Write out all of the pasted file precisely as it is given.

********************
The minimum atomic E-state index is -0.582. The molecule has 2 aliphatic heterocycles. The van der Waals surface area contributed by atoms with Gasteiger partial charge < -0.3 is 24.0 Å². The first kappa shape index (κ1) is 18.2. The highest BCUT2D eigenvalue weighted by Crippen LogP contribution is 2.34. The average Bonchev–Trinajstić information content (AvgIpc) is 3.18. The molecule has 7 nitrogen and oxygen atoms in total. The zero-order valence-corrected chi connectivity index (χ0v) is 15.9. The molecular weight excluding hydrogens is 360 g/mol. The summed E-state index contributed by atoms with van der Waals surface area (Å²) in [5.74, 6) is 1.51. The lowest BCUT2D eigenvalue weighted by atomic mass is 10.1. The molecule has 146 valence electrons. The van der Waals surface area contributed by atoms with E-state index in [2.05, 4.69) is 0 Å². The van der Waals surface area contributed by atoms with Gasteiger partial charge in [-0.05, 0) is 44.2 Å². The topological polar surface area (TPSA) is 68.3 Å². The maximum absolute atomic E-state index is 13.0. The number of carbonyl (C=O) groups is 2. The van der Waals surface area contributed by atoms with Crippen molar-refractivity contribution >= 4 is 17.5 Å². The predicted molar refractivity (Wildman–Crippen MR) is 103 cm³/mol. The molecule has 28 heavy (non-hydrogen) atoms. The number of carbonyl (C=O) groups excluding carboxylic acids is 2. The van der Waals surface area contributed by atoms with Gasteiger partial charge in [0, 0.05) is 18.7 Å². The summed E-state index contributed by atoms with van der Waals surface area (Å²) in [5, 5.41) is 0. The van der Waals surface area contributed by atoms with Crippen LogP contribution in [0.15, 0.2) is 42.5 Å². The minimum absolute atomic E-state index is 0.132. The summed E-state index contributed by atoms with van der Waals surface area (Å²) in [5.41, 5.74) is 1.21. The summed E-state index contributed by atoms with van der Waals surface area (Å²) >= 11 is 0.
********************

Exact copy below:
The minimum atomic E-state index is -0.582. The molecule has 2 aliphatic heterocycles. The van der Waals surface area contributed by atoms with Gasteiger partial charge < -0.3 is 24.0 Å². The first kappa shape index (κ1) is 18.2. The highest BCUT2D eigenvalue weighted by Crippen LogP contribution is 2.34. The average Bonchev–Trinajstić information content (AvgIpc) is 3.18. The molecule has 7 nitrogen and oxygen atoms in total. The zero-order valence-corrected chi connectivity index (χ0v) is 15.9. The molecular weight excluding hydrogens is 360 g/mol. The summed E-state index contributed by atoms with van der Waals surface area (Å²) in [5.74, 6) is 1.51. The lowest BCUT2D eigenvalue weighted by atomic mass is 10.1. The molecule has 146 valence electrons. The van der Waals surface area contributed by atoms with E-state index in [2.05, 4.69) is 0 Å². The van der Waals surface area contributed by atoms with Gasteiger partial charge in [-0.05, 0) is 44.2 Å². The topological polar surface area (TPSA) is 68.3 Å². The maximum absolute atomic E-state index is 13.0. The number of carbonyl (C=O) groups is 2. The van der Waals surface area contributed by atoms with Crippen molar-refractivity contribution >= 4 is 17.5 Å². The predicted molar refractivity (Wildman–Crippen MR) is 103 cm³/mol. The molecule has 28 heavy (non-hydrogen) atoms. The number of carbonyl (C=O) groups excluding carboxylic acids is 2. The van der Waals surface area contributed by atoms with Gasteiger partial charge in [0, 0.05) is 18.7 Å². The summed E-state index contributed by atoms with van der Waals surface area (Å²) in [5, 5.41) is 0. The van der Waals surface area contributed by atoms with Crippen LogP contribution in [0.15, 0.2) is 42.5 Å². The minimum absolute atomic E-state index is 0.132. The summed E-state index contributed by atoms with van der Waals surface area (Å²) in [5.41, 5.74) is 1.21. The summed E-state index contributed by atoms with van der Waals surface area (Å²) >= 11 is 0.